Good for you, I knew it wouldn't be long before someone scooped you up. I also love House on Parliament. I'm a little sad that I no longer live in the 'hood, but I'm not above making the pilgrimage. We should go before I leave.

  2. I haven't seen the movie yet but I read the book years ago. My take is that McCandless' story is not one to be romanticized -- he was an untrained rookie who thought that he could survive Alaska just because he read "On the Road" a couple of times. I've had grandiose dreams of being a "Dharma Bum", too, but I know better than to go running into one of the harshest wildernesses on Earth fully and intentionally unprepared. ("A map and compass? Who needs those antiquated instruments?!?")

    It's one thing to live out your dreams -- it's quite another to be willfully negligent about it.

    All that aside -- congrats on the job!

  3. Anonymous11:35 PM

    yay employment!!! i'm glad it worked out for you.

    i agree with D Dodd, Tortilla Flats is kinda fantastic. However, your mention of NIGHTLY BREAD PUDDING SPECIALS!!? has me wanting to come home to try this House on Parliament place in a major way.

    I bought Into The Wild a few days ago and am going to proceed to read tomorrow. Can't wait.

  4. I would have to agree that he had romanticized ideals of living in Alaska. However, given the context of his travels (much of which was spent alone) it's understandable why he got caught up in his fantasies.

  5. Anonymous1:40 PM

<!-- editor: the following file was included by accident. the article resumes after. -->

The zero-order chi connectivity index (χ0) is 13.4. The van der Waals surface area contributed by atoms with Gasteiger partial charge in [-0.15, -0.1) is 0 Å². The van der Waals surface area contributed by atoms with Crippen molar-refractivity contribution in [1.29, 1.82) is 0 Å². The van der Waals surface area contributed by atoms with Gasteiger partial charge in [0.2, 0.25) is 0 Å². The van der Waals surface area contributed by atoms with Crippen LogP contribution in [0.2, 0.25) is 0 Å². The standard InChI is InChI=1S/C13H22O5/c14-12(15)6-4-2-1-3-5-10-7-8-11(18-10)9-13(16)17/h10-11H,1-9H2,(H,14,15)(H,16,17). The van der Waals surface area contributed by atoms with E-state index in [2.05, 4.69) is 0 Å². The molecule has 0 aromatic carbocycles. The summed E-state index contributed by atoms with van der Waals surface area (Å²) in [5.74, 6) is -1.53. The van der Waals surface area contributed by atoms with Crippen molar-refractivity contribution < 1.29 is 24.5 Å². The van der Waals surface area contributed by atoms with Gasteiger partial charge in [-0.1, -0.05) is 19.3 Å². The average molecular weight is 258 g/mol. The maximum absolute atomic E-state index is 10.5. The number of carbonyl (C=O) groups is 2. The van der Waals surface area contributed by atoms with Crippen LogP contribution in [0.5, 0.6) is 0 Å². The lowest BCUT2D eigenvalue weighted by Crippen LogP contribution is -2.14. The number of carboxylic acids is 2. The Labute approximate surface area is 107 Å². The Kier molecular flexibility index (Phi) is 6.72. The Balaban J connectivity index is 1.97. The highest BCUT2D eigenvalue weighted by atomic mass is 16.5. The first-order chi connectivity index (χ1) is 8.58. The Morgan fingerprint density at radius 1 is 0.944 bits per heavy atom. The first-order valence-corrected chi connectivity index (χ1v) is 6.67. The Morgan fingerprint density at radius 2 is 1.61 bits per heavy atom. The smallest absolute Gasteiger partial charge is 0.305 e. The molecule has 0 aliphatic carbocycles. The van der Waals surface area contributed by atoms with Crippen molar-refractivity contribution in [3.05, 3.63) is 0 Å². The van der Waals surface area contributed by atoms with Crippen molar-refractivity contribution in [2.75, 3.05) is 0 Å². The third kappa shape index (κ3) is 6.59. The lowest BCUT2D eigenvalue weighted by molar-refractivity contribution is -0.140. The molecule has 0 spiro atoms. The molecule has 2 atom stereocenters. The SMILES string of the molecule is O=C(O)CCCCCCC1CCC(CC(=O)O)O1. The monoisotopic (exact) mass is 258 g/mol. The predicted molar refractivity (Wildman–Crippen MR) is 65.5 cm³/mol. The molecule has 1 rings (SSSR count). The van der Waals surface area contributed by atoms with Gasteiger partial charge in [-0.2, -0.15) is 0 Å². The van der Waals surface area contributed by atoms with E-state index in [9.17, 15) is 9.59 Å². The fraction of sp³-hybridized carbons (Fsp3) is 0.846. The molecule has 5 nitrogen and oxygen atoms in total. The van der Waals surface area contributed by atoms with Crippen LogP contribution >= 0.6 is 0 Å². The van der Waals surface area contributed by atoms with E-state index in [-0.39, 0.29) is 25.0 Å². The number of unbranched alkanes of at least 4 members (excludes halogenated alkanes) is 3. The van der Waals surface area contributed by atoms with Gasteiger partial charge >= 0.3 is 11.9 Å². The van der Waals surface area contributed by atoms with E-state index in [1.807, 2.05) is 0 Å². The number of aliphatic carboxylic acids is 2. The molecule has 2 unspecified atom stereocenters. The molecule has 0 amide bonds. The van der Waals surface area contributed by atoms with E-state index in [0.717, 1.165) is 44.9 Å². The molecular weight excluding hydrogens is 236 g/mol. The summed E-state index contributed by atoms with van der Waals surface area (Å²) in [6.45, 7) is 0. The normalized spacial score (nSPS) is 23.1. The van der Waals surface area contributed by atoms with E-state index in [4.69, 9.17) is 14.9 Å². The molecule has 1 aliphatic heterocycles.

tortilla flats blows ass. take him to tacos el trompe in kensington. not the best deal for your money, but it's more authentic. or tacos el asador in little korea - they have awesome tamales.

    and congratulations! i knew your wait would pay off.

  6. Woot woot on employment. Things always sort itself out in the end. I've only been to House on Parliament once but I really liked it (sweet potato fries and all). Douglas Coupland is also a good post-grad read. I also enjoy listening to Mark Knopfler's Sailing to Philidelphia album for some good ol' Americana, Route 66 tunes.

  7. Unfortunately (or fortunately) I went on a big Douglas Coupland kick when I was 18, read all his novels, and have read everything he's written to date. My favourite is his collection of short stories: Polaroids from the Dead and Life After God.

  8. Welcome to the rat race!

  9. I'm an awesome expert on unemployment, and I've noticed one glaring absence in your list - naps. Lots of them. Long ones. Every day. That way, you don't even have time to find a job.

  10. Yo Jess,

    I just watched Into the Wild tonight. The film adaptation wasn't half bad. I particularly enjoyed his freak-out scene in LA. I can completely relate! Lots of scenes filmed in this neck of the woods, too -- Palm Springs, Anza Borrego, San Jacinto, etc.

    But there is one crucial point that the book included, but the film completely omitted. Had he taken a map with him (which should have been covered in Outdoorsman 101), he would have known that there was a foot bridge that would have allowed him to cross the surging river. Or that there was a fully stocked hunting lodge several miles from the bus.

    There is no good reason that this kid should have died out there and that's what irritates me the most about the whole story...